Piles of dead bees under hives

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Ant powder will be lethal to bees too - if you’re using it around the hives and the bees are coming into contact with it, or water that has been in contact with the powder, that may be why you have piles of dead bees.
I considered that too. I used it once and the ants are still there. Its definitely CBPV and has been going on for weeks.
Thanks for the replies. I've removed the floors. The queens in each of the infected hives are still laying strongly with 5 or more frames of brood so I'm hoping that they'll recover soon, and not sure if requeening will help.
You will get a range of opinions as hard scientific evidence as how to best manage cbpv is absent as far as I can see.
My opinion; if its really bad and not showing signs of improving consider euthanising sooner rather than later -otherwise you waste a lot of time and effort and still end up with a dead colony.
Ive done that this year to the original colony that went down with cbpv and was much more severe than the other other colonies that have subsequently been infected and now seem to be recovering - having requeened themselves whilst suffering on-going cbpv.
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The CBPV still looks really bad as 100's of bees are dying every day in each hive, but maybe not as bad as it was. There are still plenty of bees filling the brood box and plenty of brood. They are not collecting much nectar but that may be the weather despite plenty of bramble flowers. This is why I doubt if requeening will help.
This is why I doubt if requeening will help.
at this stage I doubt it too - get them over an open floor, wait until the die-offs stop and they seem to be recovering (or at least not getting any worse) then consider requeening, but sometimes you will find they will do it themselves - I had one like that a few years ago, they requeened and the following spring they were off like a shot and were one of the first colonies I had to Demaree as they were building up so strongly. That particular queen is still in there and this year again is laying like a train and under a Demaree as I type.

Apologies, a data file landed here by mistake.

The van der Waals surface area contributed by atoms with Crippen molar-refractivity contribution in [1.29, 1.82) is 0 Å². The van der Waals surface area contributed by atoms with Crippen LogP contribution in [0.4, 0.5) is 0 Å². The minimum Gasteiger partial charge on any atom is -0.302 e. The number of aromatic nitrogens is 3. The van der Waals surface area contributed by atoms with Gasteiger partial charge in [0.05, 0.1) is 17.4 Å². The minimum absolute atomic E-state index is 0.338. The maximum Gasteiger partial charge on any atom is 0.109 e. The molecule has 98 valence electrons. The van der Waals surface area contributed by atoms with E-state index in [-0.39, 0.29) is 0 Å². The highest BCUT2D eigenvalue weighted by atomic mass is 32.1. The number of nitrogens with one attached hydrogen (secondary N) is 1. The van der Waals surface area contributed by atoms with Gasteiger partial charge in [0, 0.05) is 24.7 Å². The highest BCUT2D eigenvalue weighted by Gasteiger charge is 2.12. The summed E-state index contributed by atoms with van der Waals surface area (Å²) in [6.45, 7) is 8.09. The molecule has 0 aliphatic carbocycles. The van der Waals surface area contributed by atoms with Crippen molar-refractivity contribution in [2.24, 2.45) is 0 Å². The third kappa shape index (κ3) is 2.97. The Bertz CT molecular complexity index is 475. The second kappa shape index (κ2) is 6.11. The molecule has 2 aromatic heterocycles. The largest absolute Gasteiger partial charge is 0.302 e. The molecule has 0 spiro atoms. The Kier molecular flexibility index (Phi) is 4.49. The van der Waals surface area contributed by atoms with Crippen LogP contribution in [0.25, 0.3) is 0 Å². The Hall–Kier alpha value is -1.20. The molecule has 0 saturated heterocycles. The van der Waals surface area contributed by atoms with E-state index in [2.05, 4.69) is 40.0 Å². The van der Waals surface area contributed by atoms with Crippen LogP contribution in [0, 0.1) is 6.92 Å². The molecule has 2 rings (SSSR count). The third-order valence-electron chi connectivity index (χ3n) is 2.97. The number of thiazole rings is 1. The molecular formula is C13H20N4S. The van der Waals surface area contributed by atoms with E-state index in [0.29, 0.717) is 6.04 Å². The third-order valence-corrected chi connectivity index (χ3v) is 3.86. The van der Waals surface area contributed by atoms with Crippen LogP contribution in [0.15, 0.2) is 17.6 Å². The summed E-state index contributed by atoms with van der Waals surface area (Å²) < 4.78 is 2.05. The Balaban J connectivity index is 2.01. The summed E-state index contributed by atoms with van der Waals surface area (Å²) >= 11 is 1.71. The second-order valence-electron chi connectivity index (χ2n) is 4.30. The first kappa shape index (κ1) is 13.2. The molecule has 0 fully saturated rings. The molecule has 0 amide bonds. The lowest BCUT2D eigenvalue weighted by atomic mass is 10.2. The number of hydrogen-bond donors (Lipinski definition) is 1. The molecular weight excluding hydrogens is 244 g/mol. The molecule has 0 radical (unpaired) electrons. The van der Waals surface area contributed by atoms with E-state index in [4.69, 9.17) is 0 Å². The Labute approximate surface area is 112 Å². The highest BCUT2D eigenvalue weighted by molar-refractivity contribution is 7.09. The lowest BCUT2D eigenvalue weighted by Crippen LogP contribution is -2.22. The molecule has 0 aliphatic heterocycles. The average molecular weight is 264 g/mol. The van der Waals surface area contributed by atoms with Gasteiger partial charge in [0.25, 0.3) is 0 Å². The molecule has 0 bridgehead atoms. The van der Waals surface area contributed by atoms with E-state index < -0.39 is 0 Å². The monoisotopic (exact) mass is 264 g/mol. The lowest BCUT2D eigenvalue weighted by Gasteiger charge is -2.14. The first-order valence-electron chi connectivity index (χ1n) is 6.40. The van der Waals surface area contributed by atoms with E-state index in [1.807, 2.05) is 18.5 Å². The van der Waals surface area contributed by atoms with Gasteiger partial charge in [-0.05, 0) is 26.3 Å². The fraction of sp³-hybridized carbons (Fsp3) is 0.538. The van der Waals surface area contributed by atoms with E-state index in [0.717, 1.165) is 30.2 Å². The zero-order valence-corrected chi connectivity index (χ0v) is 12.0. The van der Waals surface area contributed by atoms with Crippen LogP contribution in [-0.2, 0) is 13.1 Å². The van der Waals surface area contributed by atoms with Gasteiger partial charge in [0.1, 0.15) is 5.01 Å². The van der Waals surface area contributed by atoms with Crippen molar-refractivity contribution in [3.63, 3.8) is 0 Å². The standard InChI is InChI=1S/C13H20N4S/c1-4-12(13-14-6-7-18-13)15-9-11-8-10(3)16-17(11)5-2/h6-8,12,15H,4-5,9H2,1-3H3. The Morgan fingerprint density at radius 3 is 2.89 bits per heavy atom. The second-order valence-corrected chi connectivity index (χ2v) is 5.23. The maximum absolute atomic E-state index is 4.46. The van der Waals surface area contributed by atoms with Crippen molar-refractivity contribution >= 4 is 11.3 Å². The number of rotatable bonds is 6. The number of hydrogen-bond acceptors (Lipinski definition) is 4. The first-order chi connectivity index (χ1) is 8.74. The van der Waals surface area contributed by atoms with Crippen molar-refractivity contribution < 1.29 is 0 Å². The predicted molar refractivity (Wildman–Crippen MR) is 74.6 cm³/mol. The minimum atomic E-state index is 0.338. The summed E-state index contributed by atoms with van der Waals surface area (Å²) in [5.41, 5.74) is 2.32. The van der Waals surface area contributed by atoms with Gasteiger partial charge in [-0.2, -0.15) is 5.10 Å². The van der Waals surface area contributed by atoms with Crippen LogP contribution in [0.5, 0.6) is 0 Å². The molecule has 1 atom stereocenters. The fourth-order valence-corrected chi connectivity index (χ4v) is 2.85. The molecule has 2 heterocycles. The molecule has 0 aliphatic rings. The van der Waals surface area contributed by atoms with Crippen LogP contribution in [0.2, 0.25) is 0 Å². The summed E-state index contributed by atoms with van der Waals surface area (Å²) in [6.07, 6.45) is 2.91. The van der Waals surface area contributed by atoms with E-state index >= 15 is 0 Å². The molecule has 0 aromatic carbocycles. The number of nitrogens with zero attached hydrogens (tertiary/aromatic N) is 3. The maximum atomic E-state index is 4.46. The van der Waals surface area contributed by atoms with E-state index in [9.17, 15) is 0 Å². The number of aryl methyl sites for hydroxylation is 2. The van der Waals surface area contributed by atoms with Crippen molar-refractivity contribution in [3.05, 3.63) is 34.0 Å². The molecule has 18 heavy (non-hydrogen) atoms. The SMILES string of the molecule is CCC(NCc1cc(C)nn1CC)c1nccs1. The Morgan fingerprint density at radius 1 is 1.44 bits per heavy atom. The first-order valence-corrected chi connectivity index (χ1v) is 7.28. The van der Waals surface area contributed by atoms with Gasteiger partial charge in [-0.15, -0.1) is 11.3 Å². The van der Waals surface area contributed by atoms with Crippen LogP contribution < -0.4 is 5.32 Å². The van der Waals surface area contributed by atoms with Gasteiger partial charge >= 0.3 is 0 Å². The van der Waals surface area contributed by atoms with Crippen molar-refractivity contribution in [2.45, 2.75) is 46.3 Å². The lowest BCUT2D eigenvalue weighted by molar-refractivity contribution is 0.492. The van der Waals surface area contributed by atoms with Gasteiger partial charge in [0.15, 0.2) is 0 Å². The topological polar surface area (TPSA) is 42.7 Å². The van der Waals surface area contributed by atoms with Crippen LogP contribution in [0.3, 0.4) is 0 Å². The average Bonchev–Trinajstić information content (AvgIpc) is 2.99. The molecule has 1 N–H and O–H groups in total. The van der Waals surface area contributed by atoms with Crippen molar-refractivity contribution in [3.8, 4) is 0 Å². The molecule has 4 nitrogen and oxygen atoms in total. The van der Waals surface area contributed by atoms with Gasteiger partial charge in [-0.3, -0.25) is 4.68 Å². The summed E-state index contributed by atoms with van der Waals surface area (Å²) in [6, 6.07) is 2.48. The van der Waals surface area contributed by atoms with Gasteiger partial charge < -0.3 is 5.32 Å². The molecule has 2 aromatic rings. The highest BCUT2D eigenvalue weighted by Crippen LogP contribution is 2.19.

One of my colonies had it last year. It was severe. Dealt with it in the same way as EFB plus scorched the ground the hive stood on and haven't used that spot since. It's an insect based disease, not just bees.
I would recommend that to watch this presentation. by Prof Giles Budge of Newcastle Uni. One of my hives had CBPV about 5 years ago. The standard NBU advise then was to shake out the bees 10m away for the healthy one to return to the hive. This doesn't work as the bees have the virus and show as healthy before symptoms emerge. The advice was to re-queen, there is no evidence that this as works. The virus is transmitted through contact and the dead bees carry the virus. I removed the floor and made Correx trays to lay on the ground under and in front of the hive to catch the dead and dying bees. I cleared these twice a day. I added two more boxes to the hive to reduce crowding. In 7 days the number of dead bees was minimal and after that the hive recovered to produce a very good crop. The extra space added did cause a bit of chaos with comb build randomly but fairly easy to sort out.
Its a good talk, concise and objective.
I've removed the floors, added ekes and cleared dead bees. Maybe it's improving already but too early to be sure.
ant powder I sprinkled around the hive legs
ants are no problem to the bees
Agree with JBM: the nuc below had been attacked in winter by green woodpeckers in three places; the roof holes were enough for the ants to burrow in, but the bees and ants lived separately.

If ants get into the bee zone it's a different story, and I've come across a demoralised nest in one corner and ants romping around in the other.

light sprinkling of cinnamon powder
I understand that cinnamon is eventually fed to the queen, which dies as a result. As bees, ants, and wasps are all beneficial social insects, let's treat them with equal respect.

This strong nuc was upgraded and the ants relocated.

View attachment VID_20240603_162106664~2.mp4

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